What is desirable vs. what is feasible: Producing evidence on peacebuilding programming
In a world where too many people's lives are affected by violent conflict, it is clear that working to build peace is the right thing to do. It is also often clear, at an academic level, what explains broad patterns of conflict. However, in between that academic world and the policy world, there is a knowledge gap in terms of rigorous evidence about the effects of specific peacebuilding programming, and of programs that aim to improve the prospects of peace. To put it another way, there is a gap between knowing what is desirable and what is feasible.
It is not hard to see why this gap exists. Peacebuilding practitioners are often skeptical that impact evaluations can be successfully and ethically conducted in the volatile contexts where they work. Standard development indicators are not appropriate to measure peace outcomes. And peacebuilding programming is often designed and implemented by numerous different partner organizations, making impact evaluations challenging to coordinate.
But solutions exist to overcome each of those hurdles, and the potential payoffs to improved evidence in the field are large. Several of us are involved in one such effort: the Peacebuilding Fund Impact Evaluation, Learning and Dissemination (PeaceFIELD) initiative, which is a collaboration between the UN Peacebuilding Fund, the International Security and Development Center, and 3ie. Here is how we are approaching our efforts to build new rigorous evidence about peacebuilding.
Fragile and conflict-affected contexts present significant challenges for evaluators in many ways: identifying and accessing affected populations, collecting data in unsafe environments, understanding power dynamics, and confronting fear and suspicion. An impact evaluation team must apply humanitarian principles, adopt a do-no-harm approach, promote sound ethical practices, and respect conflict-sensitive programming. The rapid timelines of humanitarian and emergency contexts are particularly difficult for impact evaluations, which usually require a lot of time to plan and coordinate. One strategy the World Food Programme is testing to overcome this challenge is to outline and seek approvals for ready-to-go impact evaluation plans long before an emergency begins, allowing rollout to start immediately.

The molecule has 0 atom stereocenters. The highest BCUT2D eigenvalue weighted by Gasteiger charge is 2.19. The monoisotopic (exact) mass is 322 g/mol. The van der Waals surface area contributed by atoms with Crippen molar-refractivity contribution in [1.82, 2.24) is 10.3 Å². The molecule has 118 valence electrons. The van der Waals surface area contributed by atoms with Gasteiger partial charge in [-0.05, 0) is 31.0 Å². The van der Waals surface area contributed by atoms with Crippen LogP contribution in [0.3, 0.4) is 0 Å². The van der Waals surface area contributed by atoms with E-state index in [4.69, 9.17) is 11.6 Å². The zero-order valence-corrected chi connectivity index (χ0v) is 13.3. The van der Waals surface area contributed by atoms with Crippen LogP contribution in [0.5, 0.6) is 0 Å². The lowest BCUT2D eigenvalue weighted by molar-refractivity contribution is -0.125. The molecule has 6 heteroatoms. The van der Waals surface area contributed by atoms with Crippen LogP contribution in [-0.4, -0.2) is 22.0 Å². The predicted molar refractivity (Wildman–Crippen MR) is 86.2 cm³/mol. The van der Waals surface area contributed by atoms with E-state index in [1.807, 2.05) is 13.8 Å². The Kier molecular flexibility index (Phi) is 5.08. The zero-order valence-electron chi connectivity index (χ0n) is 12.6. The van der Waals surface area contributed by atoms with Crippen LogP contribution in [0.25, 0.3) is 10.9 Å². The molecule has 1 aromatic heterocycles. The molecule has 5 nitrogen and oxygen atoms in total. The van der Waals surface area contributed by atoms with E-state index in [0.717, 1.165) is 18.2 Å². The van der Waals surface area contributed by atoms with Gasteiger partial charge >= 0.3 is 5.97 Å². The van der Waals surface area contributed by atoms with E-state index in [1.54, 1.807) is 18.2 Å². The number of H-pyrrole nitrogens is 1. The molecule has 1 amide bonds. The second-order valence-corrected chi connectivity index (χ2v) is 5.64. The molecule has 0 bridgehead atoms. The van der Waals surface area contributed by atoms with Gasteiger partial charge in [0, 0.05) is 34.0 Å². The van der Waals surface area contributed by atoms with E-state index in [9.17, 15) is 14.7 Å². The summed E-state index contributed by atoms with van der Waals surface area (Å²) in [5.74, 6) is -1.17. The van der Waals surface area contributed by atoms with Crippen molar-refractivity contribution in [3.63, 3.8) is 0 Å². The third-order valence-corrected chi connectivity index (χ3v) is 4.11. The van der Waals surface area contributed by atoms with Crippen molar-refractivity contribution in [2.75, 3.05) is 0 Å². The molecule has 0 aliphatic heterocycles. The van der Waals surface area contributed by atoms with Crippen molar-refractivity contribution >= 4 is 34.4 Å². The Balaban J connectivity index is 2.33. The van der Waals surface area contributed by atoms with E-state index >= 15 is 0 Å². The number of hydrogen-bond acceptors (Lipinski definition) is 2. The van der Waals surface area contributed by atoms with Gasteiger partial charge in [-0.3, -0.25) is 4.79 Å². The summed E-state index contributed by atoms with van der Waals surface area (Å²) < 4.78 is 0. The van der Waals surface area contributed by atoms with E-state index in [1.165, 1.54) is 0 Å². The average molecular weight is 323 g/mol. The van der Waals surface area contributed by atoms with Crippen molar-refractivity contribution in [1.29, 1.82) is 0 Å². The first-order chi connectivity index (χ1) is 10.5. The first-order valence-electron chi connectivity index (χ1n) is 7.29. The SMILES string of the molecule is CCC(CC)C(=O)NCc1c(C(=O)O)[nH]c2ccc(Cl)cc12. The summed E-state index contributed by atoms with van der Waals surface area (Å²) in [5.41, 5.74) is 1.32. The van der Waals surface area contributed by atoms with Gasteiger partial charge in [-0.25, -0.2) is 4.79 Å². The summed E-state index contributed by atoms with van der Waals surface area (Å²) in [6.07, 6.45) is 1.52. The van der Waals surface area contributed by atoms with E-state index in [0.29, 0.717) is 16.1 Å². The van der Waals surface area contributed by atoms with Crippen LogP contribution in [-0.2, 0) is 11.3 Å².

Measuring the impact of peacebuilding is different than measuring the impact of other types of programs. Peace is multifaceted, and it is culturally shaped and perceived. What does trust in an institution look like? What is social cohesion and how does the best way to measure it vary across groups and contexts? There is a conceptual difficulty, but one that can be overcome with carefully-constructed and locally-vetted survey questions and measurements of altered behaviors. It is particularly important here to focus on the intermediate outcome level because the ultimate end outcome – peace or political violence – is usually affected by too many different factors to be a useful impact evaluation outcome measure.
Getting the institutional setup right
Although joint programs involving different agencies may be particularly important for building resilience and peace, they offer significant challenges related to the definition, design, and delivery of impact evaluations. Evaluation teams need to engage before the beginning of a project to make sure everyone has an understanding of the impact evaluation.
The question of institutional culture is key here. A lot of peace and reconciliation programming is done because people think it should be done – it is a ‘moral imperative’ -, not primarily because they expect it to be effective. That is understandable, but it creates some organizational, structural and cultural obstacles for thinking about evidence in these settings. When it comes to more traditional development interventions, everyone is now primed to think about effectiveness, getting the most bang for the buck. We would like to bring more of that attitude to the peacebuilding field.
Capacity building on the ground is essential. Impact evaluations need to leverage the expertise and the deep contextual knowledge of those who are working every day in these localities. Projects come and go, but many of the staff will be working on peacebuilding-related projects in the same areas for years. This culture of evidence will take time to grow beyond the two-year, three-year project timelines we are familiar with.
There is a process of knowledge accumulation through which a field can mature, as has happened with fields like education, or health care, or cash transfers, where there are best practices in terms of policies and programs. We are not discussing whether we should be sending boys and girls to primary school, that is clear. We lack those kinds of simple guidelines in the field of peacebuilding, and for all types of programming that aim more broadly to improve the prospects of peace. There is good news: We have strong theories about how we could build peace, and we as researchers have improved our methods, so today we can test our theories by measuring impact. The tools are there.
We believe the goal should be to close the desirability-feasibility gap. First, we need to raise awareness that it exists. For this we need a solid evidence base in peace and security. 3ie’s peacebuilding gap map shows that while evidence exists in certain areas, the gaps are still enormous. We want to be able to show, rigorously and quantitatively, that there is value for money in peacebuilding interventions. In the long run, we should aim for a more evidence-based foreign policy and multilateral interventions, which might be able to propel us to new levels of global peace.